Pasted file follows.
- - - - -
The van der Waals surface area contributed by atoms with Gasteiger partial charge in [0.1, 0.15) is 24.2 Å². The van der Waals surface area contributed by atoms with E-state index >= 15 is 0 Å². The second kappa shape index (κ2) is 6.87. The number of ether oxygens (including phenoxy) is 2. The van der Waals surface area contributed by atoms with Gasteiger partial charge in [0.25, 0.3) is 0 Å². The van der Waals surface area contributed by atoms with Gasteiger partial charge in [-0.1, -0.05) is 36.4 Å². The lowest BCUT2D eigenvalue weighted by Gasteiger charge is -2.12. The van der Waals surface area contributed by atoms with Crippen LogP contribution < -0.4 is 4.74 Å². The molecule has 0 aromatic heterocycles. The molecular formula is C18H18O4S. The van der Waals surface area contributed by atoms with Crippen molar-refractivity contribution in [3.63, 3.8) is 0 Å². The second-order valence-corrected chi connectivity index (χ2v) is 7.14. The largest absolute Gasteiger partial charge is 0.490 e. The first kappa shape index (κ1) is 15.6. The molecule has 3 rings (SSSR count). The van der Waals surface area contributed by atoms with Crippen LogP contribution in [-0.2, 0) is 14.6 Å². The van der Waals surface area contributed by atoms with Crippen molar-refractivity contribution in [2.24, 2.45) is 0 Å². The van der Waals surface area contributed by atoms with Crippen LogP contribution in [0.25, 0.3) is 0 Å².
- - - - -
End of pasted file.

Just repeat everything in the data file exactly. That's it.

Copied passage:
The van der Waals surface area contributed by atoms with Gasteiger partial charge in [0.1, 0.15) is 24.2 Å². The van der Waals surface area contributed by atoms with E-state index >= 15 is 0 Å². The second kappa shape index (κ2) is 6.87. The number of ether oxygens (including phenoxy) is 2. The van der Waals surface area contributed by atoms with Gasteiger partial charge in [0.25, 0.3) is 0 Å². The van der Waals surface area contributed by atoms with Gasteiger partial charge in [-0.1, -0.05) is 36.4 Å². The lowest BCUT2D eigenvalue weighted by Gasteiger charge is -2.12. The van der Waals surface area contributed by atoms with Crippen LogP contribution < -0.4 is 4.74 Å². The molecule has 0 aromatic heterocycles. The molecular formula is C18H18O4S. The van der Waals surface area contributed by atoms with Crippen molar-refractivity contribution in [3.63, 3.8) is 0 Å². The second-order valence-corrected chi connectivity index (χ2v) is 7.14. The largest absolute Gasteiger partial charge is 0.490 e. The first kappa shape index (κ1) is 15.6. The molecule has 3 rings (SSSR count). The van der Waals surface area contributed by atoms with Crippen LogP contribution in [-0.2, 0) is 14.6 Å². The van der Waals surface area contributed by atoms with Crippen molar-refractivity contribution in [2.24, 2.45) is 0 Å². The van der Waals surface area contributed by atoms with Crippen LogP contribution in [0.25, 0.3) is 0 Å².